US abstains from UN vote against Cuba embargo


The BBC reports that the US has, for the first time, abstained from voting against an annual UN resolution calling for an end to its economic embargo against Cuba. Cuba says the economic embargo continues to hurt ordinary Cubans and must be lifted. At the UN, the vote passed overwhelmingly, with the support of 191 countries. See excerpts:

US Ambassador Samantha Power said the historic decision reflected the new policy of engagement over isolation. Diplomatic ties were restored last year but Republican-controlled Congress opposes lifting the longstanding embargo. The vote passed overwhelmingly, with the support of 191 countries.

Only Israel abstained alongside the US.

The UN General Assembly has voted to approve the resolution every year since 1992, and the US has always strongly opposed it.

“After 55-plus years of pursuing the path of isolation, we are choosing to take the path of engagement,” Ms Power said.

She added, however, that the abstention did “not mean that the United States agrees with all of the policies and practices of the Cuban government”, including “serious human rights violations”.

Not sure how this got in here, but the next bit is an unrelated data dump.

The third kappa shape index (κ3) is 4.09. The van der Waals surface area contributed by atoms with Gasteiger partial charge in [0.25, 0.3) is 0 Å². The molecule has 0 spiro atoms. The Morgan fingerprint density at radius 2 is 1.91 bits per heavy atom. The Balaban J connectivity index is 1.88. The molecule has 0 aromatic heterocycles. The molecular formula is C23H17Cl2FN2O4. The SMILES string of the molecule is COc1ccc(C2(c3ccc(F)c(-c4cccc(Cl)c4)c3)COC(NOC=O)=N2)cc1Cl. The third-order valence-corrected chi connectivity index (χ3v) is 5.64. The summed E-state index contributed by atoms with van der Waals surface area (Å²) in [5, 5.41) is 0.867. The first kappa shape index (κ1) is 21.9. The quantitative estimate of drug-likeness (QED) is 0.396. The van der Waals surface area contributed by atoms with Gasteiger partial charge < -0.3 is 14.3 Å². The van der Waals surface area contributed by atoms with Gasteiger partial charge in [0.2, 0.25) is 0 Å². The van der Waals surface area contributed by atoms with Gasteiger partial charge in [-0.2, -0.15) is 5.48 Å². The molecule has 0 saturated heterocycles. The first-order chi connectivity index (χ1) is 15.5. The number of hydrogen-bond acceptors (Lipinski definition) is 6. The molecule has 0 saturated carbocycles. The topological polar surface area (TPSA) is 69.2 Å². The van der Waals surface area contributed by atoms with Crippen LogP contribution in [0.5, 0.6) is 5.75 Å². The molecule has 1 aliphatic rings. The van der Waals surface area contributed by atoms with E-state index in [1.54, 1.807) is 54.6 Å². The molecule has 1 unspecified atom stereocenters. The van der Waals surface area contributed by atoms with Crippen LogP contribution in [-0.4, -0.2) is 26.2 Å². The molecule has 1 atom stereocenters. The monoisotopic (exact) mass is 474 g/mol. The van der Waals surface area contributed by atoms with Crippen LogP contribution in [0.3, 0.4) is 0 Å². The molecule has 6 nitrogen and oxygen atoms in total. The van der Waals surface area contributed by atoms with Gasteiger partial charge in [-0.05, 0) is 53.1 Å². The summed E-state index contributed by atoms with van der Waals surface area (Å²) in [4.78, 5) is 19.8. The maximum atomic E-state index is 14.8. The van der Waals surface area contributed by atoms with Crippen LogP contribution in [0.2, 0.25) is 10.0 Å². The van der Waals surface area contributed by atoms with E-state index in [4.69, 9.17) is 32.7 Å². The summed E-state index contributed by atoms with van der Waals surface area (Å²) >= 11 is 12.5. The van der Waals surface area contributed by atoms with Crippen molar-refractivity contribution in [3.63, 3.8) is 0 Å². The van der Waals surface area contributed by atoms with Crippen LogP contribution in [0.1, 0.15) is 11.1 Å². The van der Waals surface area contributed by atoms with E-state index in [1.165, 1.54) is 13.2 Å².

The Cuban government views the abstention by the US as a victory. They have spent decades arguing against the economic embargo (or the “blockade” as they call it), saying it is a cruel and unjust policy designed to hurt ordinary Cubans.

While this vote doesn’t have any weight in actually lifting the measure – that depends on the US Congress – it is important symbolically. It is a final message from President Obama that his administration considers the policy to be outdated and counterproductive.

“Instead of isolating Cuba” said Ambassador Samantha Power shortly before the vote, “our policy isolated the United States. Including right here at the United Nations.”

Still, that view is unlikely to change the minds of the Republican leaders in Congress, such House Speaker Paul Ryan, who have vowed to keep supporting the embargo as long as they’re in office.

The future of the US embargo on Cuba – as well as so much else – now hinges on November’s election. [. . .]

For full article, see

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